Blanco begs to differ

In Baton Rouge, however, Gov. Kathleen Blanco sharply took issue with Bush's claim that Louisiana has no recovery plan. She said the White House proposal to tap $6.2 billion in Community Development Block Grant money would help only one in 10 flood-damaged homeowners and leave other priorities, such as economic development and infrastructure repair, shortchanged.

Blanco said the linchpin in Louisiana's recovery plan was legislation by Rep. Richard Baker, R-Baton Rouge, which enjoys support from a broad coalition of Louisiana officials in both parties. Baker's bill would create the Louisiana Recovery Corporation and use federal bond revenue to buy flood-damaged homes and pay off mortgages. It passed a House committee last year, 50-9, but stalled in the final days of the 2005 session.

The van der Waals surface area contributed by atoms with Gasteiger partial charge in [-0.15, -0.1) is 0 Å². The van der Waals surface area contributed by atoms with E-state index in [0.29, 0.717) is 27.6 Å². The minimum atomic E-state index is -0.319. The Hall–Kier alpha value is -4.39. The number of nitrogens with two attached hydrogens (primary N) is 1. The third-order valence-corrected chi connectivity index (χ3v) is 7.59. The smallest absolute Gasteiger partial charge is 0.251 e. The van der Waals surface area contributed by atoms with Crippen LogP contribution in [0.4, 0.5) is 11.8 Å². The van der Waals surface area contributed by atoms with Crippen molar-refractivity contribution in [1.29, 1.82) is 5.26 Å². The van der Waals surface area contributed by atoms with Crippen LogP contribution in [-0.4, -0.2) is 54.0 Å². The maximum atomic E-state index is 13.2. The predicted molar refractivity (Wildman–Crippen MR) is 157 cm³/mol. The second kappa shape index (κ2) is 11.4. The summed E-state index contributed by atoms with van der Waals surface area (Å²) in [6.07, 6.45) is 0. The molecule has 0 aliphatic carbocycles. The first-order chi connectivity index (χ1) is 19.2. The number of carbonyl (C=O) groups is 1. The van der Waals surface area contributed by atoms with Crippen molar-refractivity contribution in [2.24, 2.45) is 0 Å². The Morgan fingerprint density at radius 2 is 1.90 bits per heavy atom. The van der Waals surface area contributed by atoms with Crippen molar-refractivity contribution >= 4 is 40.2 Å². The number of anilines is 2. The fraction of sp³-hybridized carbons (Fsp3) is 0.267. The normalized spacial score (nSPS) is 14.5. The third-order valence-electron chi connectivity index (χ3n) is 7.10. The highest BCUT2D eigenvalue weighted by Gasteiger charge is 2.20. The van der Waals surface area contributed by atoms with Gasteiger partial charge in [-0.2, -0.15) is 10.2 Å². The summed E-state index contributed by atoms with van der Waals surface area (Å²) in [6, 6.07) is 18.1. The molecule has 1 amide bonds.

Bush's hurricane recovery chief in Louisiana, Donald Powell, came out against the bill Tuesday, saying it would create a needless layer of bureaucracy. Powell urged the state instead to tap the federal grant money for housing and return with specific requests for financing for other needs.

Louisiana officials said they had developed a plan for $350 million in federal grant financing to help local governments, rebuild state facilities such as hospitals and extend loans to businesses. They said they are waiting on the outcome of the Baker bill before committing the rest of the money.

"Louisiana has a well-designed bipartisan plan for reconstruction that the White House doesn't want to accept and very publicly rejected just Tuesday," Blanco said in a statement. "It would enable Louisiana homeowners to avoid foreclosure and will prevent widespread suffering and financial ruin by Louisiana homeowners who simply put their faith in the integrity of levees built by the U.S. government.